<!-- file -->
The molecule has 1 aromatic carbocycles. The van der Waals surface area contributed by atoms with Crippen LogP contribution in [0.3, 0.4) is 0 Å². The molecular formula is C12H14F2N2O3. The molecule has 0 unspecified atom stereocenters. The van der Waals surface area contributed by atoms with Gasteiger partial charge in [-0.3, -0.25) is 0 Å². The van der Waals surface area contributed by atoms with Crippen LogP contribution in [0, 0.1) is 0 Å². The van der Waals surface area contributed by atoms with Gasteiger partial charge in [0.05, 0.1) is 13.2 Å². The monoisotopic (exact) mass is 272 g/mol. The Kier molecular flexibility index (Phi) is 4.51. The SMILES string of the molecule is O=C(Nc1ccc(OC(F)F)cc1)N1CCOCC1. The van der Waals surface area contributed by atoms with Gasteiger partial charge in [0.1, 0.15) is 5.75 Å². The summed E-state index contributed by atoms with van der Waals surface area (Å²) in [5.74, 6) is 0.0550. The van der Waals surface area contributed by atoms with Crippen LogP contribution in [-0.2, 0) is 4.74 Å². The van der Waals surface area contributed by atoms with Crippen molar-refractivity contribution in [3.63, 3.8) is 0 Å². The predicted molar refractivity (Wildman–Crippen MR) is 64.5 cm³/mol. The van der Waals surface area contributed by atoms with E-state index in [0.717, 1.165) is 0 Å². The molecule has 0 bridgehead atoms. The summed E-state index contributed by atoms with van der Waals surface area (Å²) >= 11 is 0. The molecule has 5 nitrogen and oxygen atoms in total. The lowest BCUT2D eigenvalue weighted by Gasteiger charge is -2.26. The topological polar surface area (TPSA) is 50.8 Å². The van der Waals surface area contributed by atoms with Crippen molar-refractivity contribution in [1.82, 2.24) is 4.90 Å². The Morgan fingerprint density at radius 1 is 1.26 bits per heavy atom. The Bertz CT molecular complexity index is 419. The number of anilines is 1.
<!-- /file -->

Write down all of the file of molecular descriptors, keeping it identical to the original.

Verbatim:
The molecule has 1 aromatic carbocycles. The van der Waals surface area contributed by atoms with Crippen LogP contribution in [0.3, 0.4) is 0 Å². The molecular formula is C12H14F2N2O3. The molecule has 0 unspecified atom stereocenters. The van der Waals surface area contributed by atoms with Gasteiger partial charge in [-0.3, -0.25) is 0 Å². The van der Waals surface area contributed by atoms with Crippen LogP contribution in [0, 0.1) is 0 Å². The van der Waals surface area contributed by atoms with Gasteiger partial charge in [0.05, 0.1) is 13.2 Å². The monoisotopic (exact) mass is 272 g/mol. The Kier molecular flexibility index (Phi) is 4.51. The SMILES string of the molecule is O=C(Nc1ccc(OC(F)F)cc1)N1CCOCC1. The van der Waals surface area contributed by atoms with Gasteiger partial charge in [0.1, 0.15) is 5.75 Å². The summed E-state index contributed by atoms with van der Waals surface area (Å²) in [5.74, 6) is 0.0550. The van der Waals surface area contributed by atoms with Crippen LogP contribution in [-0.2, 0) is 4.74 Å². The van der Waals surface area contributed by atoms with Crippen molar-refractivity contribution in [3.63, 3.8) is 0 Å². The predicted molar refractivity (Wildman–Crippen MR) is 64.5 cm³/mol. The van der Waals surface area contributed by atoms with E-state index in [0.717, 1.165) is 0 Å². The molecule has 0 bridgehead atoms. The summed E-state index contributed by atoms with van der Waals surface area (Å²) >= 11 is 0. The molecule has 5 nitrogen and oxygen atoms in total. The lowest BCUT2D eigenvalue weighted by Gasteiger charge is -2.26. The topological polar surface area (TPSA) is 50.8 Å². The van der Waals surface area contributed by atoms with Crippen molar-refractivity contribution in [1.82, 2.24) is 4.90 Å². The Morgan fingerprint density at radius 1 is 1.26 bits per heavy atom. The Bertz CT molecular complexity index is 419. The number of anilines is 1.